In short – no. But this may be one to keep an eye out for in the future, though.
In a move not too unsurprising to many market watchers, Goldman Sachs has recently opined that downside risks to the greenback’s global dominance are today greater than ever – and somewhat akin to what the pound sterling faced in the early 1900s.
This comes only days after similar concerns were aired by Gita Gopinath – the First Deputy Managing Director of the International Monetary Fund (IMF) – of how Western sanctions on Russia, such as their exclusion from the global SWIFT (Society for Worldwide Interbank Financial Telecommunication) payments system, could possibly end up eroding the strength of the US dollar – a ‘de-dollarisation’ of sorts – promoting a spurt of digital and non-traditional currencies instead.
These comments come off as evidence of some countries having already started renegotiating the currency being used to pay for global trade.
“The dollar would remain the major global currency even in that landscape, but fragmentation at a smaller level is certainly quite possible,” Gopinath told the Financial Times in a recent interview.
The stealth erosion of dollar dominance?
A March 2022 IMF working paper titled “The Stealth Erosion of Dollar Dominance” was instrumental in reigniting this debate on a global level. The three researchers involved in the study – Arslanalp, Eichengreen and Simpson-Bell – stressed on active diversifiers and the rise of non-traditional currency reserves in order to monitor the depletion of the dollar’s strength.
In general, though the declining strength of the dollar in global trade is a fact well-documented, “the currency’s dominance has been resilient in the face of a declining US share of global GDP (as well).” The following figure marks clearly the decline in the share of the US dollar in global foreign exchange reserves since 1999 from over 70% to a little under 60% currently.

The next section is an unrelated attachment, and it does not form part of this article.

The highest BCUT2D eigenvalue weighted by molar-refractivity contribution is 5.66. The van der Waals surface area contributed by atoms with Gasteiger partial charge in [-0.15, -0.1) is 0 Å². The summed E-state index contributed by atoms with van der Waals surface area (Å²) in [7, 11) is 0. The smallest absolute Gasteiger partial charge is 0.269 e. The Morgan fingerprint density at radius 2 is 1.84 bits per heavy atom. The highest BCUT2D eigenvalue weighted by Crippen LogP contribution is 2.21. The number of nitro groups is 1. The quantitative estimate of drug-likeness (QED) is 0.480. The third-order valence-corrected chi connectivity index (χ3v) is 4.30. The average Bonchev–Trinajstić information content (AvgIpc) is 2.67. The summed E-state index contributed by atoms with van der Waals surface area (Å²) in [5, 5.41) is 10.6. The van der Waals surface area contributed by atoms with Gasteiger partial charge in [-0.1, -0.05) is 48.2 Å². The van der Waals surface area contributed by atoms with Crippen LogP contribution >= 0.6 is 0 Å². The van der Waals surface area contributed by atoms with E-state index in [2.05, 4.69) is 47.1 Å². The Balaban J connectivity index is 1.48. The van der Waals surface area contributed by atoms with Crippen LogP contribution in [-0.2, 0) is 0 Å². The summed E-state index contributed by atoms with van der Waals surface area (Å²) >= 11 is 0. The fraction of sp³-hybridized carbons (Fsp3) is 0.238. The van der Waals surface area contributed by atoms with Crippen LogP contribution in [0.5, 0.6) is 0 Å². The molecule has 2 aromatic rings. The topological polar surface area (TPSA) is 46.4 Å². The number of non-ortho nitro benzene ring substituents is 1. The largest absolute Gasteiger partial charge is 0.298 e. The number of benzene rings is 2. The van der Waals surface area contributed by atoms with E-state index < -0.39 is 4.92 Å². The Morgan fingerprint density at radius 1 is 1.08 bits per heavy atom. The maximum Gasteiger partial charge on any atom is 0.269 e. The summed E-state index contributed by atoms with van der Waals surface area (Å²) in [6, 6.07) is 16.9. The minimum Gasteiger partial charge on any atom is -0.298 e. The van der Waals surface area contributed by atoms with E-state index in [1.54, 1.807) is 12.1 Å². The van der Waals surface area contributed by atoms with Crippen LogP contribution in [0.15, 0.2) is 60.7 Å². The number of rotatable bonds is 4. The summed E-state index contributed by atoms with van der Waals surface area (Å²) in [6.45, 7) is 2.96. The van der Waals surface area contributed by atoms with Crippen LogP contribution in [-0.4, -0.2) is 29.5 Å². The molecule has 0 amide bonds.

Interestingly, the fall in the dollar hasn’t necessarily been accompanied by the growth of other traditional safe-haven currencies like the euro or the Japanese yen either; it has instead been congruent with the rise of non-traditional reserve currencies (the researchers noted 46 “active diversifiers” in the study).
Business Insider reports, “The move by the US and its allies to freeze Russia’s central bank out of much of its foreign currency reserves has raised concerns that countries could start moving away from using the dollar, due to worries about the power the currency grants the US. (…) Major investors are taking the risks to the dollar seriously.”
The relatively small global trade share of the US; when compared to the widespread prevalence of the dollar in the global payments ecosystem poses a major point of pressure. Furthermore, the country’s deteriorating net foreign asset position seems to be exacerbated with rising foreign debts from the import-heavy economy, with geopolitical disruptions such as Russia’s invasion of Ukraine only set to add to existing pressures.
Goldman, in their note, observed the reluctance of institutional investors to hold the British Pound post the huge volume of debt racked up during WWII. The situation with the US dollar, they opine, seems to be moving that way now – “if a reserve currency issuers’ debt is allowed to grow relative to GDP, eventually foreigners may grow reluctant to hold more of it.”
A fragmented global system could be rather damaging for the dollar, according to Gopinath. The increased use of other currencies in world trade would further cause global central banks to diversify their foreign reserve portfolios – at the expense of the dollar.
Goldman further believes the direction of the dollar’s future is in the hands of the Washington and the Federal Reserve: “…policies that allow unsustainable current account deficits to persist, lead to the accumulation of large external debts, and/or result in high US inflation, could contribute to substitution into other reserve currencies….”
This being said, given the deep entrenchment of the dollar and that there are no set alternatives to replace it the way the dollar replaced the pound, the position of the greenback as the global reserve currency – holding about 60% of global reserves – is safe for the foreseeable future.
It might be one to keep an eye on for the future, though.